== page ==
“Before announcing the water tariff hike last month, the Government perhaps should have spent more time explaining the rationale and what it would be doing to help households cope” (Water Price Hike ‘Absolutely Necessary’ But Should Been Explained Better: PM Lee, TODAY).
After the Population White Paper generated concerns and controversy over the projected population figure of 6.9 million by 2030, and sparking a series of angry protests at Hong Lim Park in 2013, Prime Minister Lee Hsien Loong conceded that communication of the said roadmap could have been improved. “We will be examining our experience with this White Paper very carefully to see how we can do better next time”, Mr. Lee added, noting further that the “Our Singapore Conversation” endeavour should create platforms for Singaporeans to not only share their perspectives, but to also better understand policy decisions and trade-offs.
Four years later, a 30 per cent water tariff increase is announced at Budget 2017, and again the prime minister is acknowledging the government’s shortcomings in communication. “Before announcing the water hike last month, the government perhaps should have spent more time explaining the rationale and what it would be doing to help households cope” (Mar. 25, TODAY), and these remarks echo the frustration and the confusion when the White Paper was rolled out. Then, the 6.9 million figure dominated the discourse. Now, the 30 per cent figure is doing the same. Even if Singaporeans are cognisant of the policy need for the hike – that prices have not gone up since 2000, or that infrastructure investments are expensive, for instance – the details are lost in the noise. Few paid attention to the hike over two phases, or the assistance rendered to the lower-income households too.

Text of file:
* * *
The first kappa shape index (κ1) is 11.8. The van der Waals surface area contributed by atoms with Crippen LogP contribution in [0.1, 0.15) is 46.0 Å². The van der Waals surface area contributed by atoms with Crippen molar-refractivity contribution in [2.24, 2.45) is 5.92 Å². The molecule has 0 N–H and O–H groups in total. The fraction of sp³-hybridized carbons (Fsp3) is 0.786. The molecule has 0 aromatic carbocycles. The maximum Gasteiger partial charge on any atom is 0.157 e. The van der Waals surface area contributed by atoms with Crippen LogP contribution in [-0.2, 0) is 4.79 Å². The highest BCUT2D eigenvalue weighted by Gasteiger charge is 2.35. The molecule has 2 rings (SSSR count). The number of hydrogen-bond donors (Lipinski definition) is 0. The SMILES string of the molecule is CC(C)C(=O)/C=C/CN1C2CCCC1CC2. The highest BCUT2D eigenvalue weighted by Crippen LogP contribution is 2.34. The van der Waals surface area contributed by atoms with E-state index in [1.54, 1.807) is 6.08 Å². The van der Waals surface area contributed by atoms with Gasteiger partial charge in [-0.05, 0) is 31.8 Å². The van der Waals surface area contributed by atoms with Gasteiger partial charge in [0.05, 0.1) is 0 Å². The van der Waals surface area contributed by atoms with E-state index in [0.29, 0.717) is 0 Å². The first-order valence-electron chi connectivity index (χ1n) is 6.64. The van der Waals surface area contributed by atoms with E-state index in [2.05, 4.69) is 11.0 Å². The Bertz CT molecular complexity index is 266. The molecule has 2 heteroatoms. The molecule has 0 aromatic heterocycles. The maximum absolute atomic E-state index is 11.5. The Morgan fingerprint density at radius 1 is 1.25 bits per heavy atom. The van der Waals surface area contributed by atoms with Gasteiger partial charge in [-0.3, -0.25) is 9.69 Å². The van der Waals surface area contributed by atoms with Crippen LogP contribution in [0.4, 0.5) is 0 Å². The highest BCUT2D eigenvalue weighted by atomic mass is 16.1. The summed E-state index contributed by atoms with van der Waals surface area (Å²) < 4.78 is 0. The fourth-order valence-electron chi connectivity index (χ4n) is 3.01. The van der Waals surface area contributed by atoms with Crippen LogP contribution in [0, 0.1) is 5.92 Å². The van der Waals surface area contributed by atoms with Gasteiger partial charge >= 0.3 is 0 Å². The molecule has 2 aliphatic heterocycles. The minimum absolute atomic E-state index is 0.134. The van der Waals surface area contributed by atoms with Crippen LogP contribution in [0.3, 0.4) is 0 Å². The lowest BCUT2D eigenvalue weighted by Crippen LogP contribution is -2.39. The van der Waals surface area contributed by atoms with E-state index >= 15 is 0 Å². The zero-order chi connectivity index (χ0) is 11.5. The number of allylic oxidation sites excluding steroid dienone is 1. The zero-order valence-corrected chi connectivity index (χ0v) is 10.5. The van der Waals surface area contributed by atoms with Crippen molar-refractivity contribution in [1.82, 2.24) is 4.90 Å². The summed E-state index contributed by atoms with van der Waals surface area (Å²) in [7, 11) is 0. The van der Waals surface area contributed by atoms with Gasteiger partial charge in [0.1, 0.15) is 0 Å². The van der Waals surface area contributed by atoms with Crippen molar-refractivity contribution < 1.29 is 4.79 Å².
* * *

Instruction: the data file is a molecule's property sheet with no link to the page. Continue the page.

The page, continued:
Notwithstanding limitations to its methodology, a survey by the government’s own feedback unit Reach reflects this same point. 43 per cent of respondents disagreed or strongly disagreed with the reasonableness of increasing water prices “to fund the higher costs of water production and to encourage water conservation”, yet Singaporeans understood the rationale behind the move “after various agencies and political office-holders had explained the increase” (Mar. 23, TODAY). The problems of policy design or implementation must be sussed out, though ultimately there is little disagreement that communication has been poor.
And communication is not limited to just public education. In this context, the content of the message and discursive elements are important. First, to quantitatively justify the hike, the increased revenue can be matched to the expense in infrastructure, technology, or other needs. Details of aid and assistance, moreover, can be fleshed out to address concerns about socio-economic equity. Second, communication should be a two-way process, and in this vein critical questions from the public must be embraced. Related to the first point, how was the 30 per cent figure derived? Why is there a 17-year gap between the increases? And – with a more informed populace, clamouring to be more involved – what were the alternatives, and how did they compare to one another?
Unless constructive improvements are met, the next major policy roll-out or announcement may once again conclude with the same, tired concession that government communication has to improve, but with nothing tangible or substantial to show for.
A version of this article was published in TODAY.